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Felpham plan views invited

Protecting Felpham from flooding and supporting public toilets are two objectives in a vision for the future.


Residents have the chance to have their say about the document which will help to protect the area. Felpham Parish Council has completed a comprehensive review of its original 2014 neighbourhood plan.


The new plan is in its final stages. Comments are invited until November 7 to Arun District Council about its statement of the area’s future.


A parish council spokesman said:


“The resulting revised neighbourhood plan sets out a vision for the area that reflects the thoughts and feelings of local people with an interest in their community.


“The plan sets objectives on key identified themes such as transport, getting around, business, tourism, community, leisure and wellbeing, the environment, landscape features and design quality of physical structures.”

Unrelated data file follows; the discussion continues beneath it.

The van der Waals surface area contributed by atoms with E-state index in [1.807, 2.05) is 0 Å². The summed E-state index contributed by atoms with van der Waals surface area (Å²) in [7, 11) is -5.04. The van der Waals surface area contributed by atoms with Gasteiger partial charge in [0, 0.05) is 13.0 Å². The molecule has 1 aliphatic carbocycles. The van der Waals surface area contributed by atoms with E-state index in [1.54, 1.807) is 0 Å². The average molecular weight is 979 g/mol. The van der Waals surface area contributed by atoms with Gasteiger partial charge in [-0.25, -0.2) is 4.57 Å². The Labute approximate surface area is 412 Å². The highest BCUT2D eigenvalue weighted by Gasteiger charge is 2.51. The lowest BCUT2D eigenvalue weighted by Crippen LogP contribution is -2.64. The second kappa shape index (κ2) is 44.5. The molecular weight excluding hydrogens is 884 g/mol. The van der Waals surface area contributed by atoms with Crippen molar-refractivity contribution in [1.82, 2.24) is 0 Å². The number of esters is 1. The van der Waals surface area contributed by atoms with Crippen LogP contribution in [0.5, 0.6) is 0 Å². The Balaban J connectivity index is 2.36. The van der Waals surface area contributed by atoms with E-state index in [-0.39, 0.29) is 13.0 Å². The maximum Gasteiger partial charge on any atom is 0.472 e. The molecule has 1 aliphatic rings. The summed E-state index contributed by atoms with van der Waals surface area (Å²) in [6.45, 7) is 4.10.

For surface water management, the plan states:


“New development within areas at risk from flooding will not be permitted unless it is supported by a site-specific flood risk assessment which provides clear evidence to demonstrate that the proposal:


a) would not give rise to additional risk of flooding, either to the development site or to other land, arising from the carrying out or use of the development.


b) would provide appropriate provision for accommodating the surface water and foul water arising from the development.”


Another of the plan’s policies says proposals to maintain all-year round toilets at Culver Road/Blakes Road will be backed. It states:


“Felpham is a tourist destination but also has an ageing population. Good quality public toilets are important to tourism.


“Closure of the seafront toilets at Culver Road/Blakes Road would reduce the number of people visiting the beach, with the subsequent knock-on effect to reduce visitors using other facilities, such as restaurants. Older residents frequently complain about the closure of public toilets which is happening across the district.”


The plan will last until 2031 and has to be backed by a planning inspector and then a referendum early next year to take effect.


The parish council wanted residents to share their updated views about what should happen rather than leave it others, the spokesman said.


He added it was fundamental to how Felpham evolved and ‘must be fully considered during any proposed development project or scheme’.

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